Those readers who have not seen our country life can hardly realize the charm of these provincial girls. Breathing pure air under the shadow of their apple trees, their only knowledge of the world is drawn from books. In solitude and unrestrained, their feelings and their passions develop early to a degree unknown to the busier beauties of our towns. For them the tinkling of a bell is an event, a drive into the nearest town an epoch, and a chance visit a long, sometimes an everlasting remembrance. At their oddities he may laugh who will, but superficial sneers cannot impair their real merits—their individuality, which, so says Jean Paul, is a necessary element of greatness. The women in large towns may be better educated, but the levelling influence of the world soon makes all women as much alike as their own head-dresses.
Let not this be regarded as condemnation. Still as an ancient writer says nota nostra manet.
It may be imagined what an impression Alexis made on our country misses. He was the first gloomy and disenchanted hero they had ever beheld; the first who ever spoke to them of vanished joys and blighted past. Besides, he wore a black ring with a death’s head on it. All this was quite a new thing in that province, and the young ladies all went crazy.
But she in whose thoughts he dwelt most deeply was Lisa, or, as the old Anglo-maniac called her, Betty, the daughter of Grigori Ivanovitch. Their fathers did not visit, so she had never seen Alexis, who was the sole topic of conversation among her young neighbours. She was just seventeen, with dark eyes lighting up her pretty face. An only, and consequently a spoilt child, full of life and mischief, she was the delight of her father, and the distraction of her governess, Miss Jackson, a prim spinster in the forties, who powdered her face and blackened her eyebrows, read Pamela twice a year, drew a salary of 2,000 rubles, and was nearly bored to death in barbarous Russia.
Lisa’s maid Nastia was older, but quite as flighty as her mistress, who was very fond of her, and had her as confidante in all her secrets and as fellow-conspirator in her mischief.
In fact, no leading lady played half such an important part in French tragedy as was played by Nastia in the village.
Said Nastia, while dressing her young lady:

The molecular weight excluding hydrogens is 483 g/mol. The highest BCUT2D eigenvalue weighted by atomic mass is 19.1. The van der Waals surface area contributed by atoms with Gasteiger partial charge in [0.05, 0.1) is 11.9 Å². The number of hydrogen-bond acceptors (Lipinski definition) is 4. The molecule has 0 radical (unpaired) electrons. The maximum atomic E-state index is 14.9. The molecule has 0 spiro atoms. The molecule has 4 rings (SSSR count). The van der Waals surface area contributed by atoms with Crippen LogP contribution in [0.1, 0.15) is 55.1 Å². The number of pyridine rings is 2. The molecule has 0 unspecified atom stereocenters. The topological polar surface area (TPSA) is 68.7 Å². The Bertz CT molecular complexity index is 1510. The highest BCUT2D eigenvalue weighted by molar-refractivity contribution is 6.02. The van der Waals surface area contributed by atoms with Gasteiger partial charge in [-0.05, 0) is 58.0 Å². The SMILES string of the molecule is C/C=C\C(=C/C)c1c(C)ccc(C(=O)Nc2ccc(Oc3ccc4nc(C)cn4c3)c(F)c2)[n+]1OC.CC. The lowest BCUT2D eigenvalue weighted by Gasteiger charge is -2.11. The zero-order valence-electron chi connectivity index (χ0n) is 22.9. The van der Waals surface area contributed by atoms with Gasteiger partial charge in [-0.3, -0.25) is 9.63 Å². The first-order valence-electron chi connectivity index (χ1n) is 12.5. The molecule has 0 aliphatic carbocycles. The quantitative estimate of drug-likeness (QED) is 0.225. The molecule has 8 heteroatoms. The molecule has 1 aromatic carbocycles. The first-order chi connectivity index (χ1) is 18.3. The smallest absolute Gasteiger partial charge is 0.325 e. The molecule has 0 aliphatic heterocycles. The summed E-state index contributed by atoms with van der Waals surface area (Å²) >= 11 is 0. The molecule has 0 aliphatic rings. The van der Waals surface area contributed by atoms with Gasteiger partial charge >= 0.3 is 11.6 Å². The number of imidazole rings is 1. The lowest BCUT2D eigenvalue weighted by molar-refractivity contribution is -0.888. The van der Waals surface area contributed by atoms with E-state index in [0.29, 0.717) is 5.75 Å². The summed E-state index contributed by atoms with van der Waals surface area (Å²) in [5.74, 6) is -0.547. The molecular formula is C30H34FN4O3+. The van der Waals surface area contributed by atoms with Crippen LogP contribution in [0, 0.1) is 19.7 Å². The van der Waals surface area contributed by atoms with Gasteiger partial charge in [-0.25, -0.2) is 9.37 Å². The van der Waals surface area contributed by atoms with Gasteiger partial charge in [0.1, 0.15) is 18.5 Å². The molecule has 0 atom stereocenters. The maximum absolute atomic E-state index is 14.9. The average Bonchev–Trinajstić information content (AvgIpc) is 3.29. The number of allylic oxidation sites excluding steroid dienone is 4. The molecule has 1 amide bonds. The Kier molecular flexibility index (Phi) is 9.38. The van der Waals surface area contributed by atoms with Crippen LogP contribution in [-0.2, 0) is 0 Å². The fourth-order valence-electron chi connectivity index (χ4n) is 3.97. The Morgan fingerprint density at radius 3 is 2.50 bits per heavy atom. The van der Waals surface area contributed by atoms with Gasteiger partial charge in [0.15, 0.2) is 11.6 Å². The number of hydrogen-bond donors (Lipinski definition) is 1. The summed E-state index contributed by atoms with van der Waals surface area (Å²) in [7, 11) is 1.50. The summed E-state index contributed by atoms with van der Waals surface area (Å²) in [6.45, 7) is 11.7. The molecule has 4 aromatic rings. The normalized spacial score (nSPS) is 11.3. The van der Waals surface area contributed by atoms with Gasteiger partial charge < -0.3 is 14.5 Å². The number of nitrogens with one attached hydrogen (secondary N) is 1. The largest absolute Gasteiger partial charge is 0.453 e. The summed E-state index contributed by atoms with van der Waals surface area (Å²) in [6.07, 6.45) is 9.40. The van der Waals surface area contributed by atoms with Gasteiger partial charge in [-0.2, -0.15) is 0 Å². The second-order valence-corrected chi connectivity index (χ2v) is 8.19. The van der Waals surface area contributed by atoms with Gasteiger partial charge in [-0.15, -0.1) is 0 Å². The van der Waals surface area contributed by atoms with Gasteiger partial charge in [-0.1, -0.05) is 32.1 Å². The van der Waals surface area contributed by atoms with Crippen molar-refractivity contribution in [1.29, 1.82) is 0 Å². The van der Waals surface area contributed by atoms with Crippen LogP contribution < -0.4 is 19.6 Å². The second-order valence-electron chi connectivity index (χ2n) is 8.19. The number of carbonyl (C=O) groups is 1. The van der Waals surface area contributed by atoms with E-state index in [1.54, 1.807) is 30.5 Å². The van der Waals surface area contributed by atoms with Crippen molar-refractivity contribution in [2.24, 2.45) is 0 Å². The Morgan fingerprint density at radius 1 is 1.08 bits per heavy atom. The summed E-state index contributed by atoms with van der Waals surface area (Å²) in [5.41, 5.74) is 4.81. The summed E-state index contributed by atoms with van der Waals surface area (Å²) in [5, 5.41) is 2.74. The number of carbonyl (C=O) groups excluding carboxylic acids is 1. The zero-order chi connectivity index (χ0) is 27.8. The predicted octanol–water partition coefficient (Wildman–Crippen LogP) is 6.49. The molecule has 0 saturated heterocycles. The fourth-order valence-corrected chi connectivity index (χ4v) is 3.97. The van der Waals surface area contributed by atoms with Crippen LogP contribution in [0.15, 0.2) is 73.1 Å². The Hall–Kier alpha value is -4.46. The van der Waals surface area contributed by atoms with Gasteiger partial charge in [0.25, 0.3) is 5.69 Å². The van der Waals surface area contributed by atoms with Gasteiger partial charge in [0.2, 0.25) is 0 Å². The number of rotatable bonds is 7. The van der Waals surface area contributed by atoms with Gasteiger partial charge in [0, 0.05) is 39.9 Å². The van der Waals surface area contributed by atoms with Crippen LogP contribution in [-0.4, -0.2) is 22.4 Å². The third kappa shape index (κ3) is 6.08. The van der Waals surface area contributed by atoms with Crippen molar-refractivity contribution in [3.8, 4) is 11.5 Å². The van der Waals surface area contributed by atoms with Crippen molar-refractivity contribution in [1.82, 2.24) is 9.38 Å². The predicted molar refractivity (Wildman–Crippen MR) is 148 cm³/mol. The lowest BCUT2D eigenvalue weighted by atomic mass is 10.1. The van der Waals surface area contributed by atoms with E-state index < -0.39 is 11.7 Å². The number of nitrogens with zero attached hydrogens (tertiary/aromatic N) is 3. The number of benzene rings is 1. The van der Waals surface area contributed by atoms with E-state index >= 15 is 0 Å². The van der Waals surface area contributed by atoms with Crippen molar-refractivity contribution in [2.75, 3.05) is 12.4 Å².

“May I go to-day and visit a friend?”
“To the Berestoff’s. It is the cook’s namesday. He called yesterday to ask us to dinner.”
“Then,” said Lisa, “the masters quarrel and the servants entertain one another.”
“And what does that matter to us?” said Nastia. “I belong to you and not to your father. You have not quarrelled with young Berestoff yet. Let the old people fight if they please.”
“Nastia! try and see Alexei Berestoff. Come back and tell me all about him.”
Nastia promised; Lisa spent the whole day impatiently waiting for her. In the evening she returned.
“Well, Lisaveta Grigorievna!” she said, as she entered the room.
“I have seen young Berestoff. I had a good look at him. We spent the whole day together.”
“How so? tell me all about it.”
“Certainly? We started, I and Anissia——”
“Yes, yes, I know! What then?”
“I would rather tell you in proper order. We were just in time for dinner; the room was quite full. There were the Zaharievskys, the steward’s wife and daughters, the Shlupinskys——”
“Yes, yes! And Berestoff?”
“Wait a bit. We sat down to dinner. The steward’s wife had the seat of honour; I sat next to her, and her daughters were huffy; but what do I care!”
“Oh, Nastia! How tiresome you are with these everlasting details!”
“How impatient you are! Well, then we rose from table—we had been sitting for about three hours and it was a splendid dinner-party, blue, red and striped creams—then we went into the garden to play at kiss-in-the-ring when the young gentleman appeared.”
“Well, is it true? Is he so handsome?”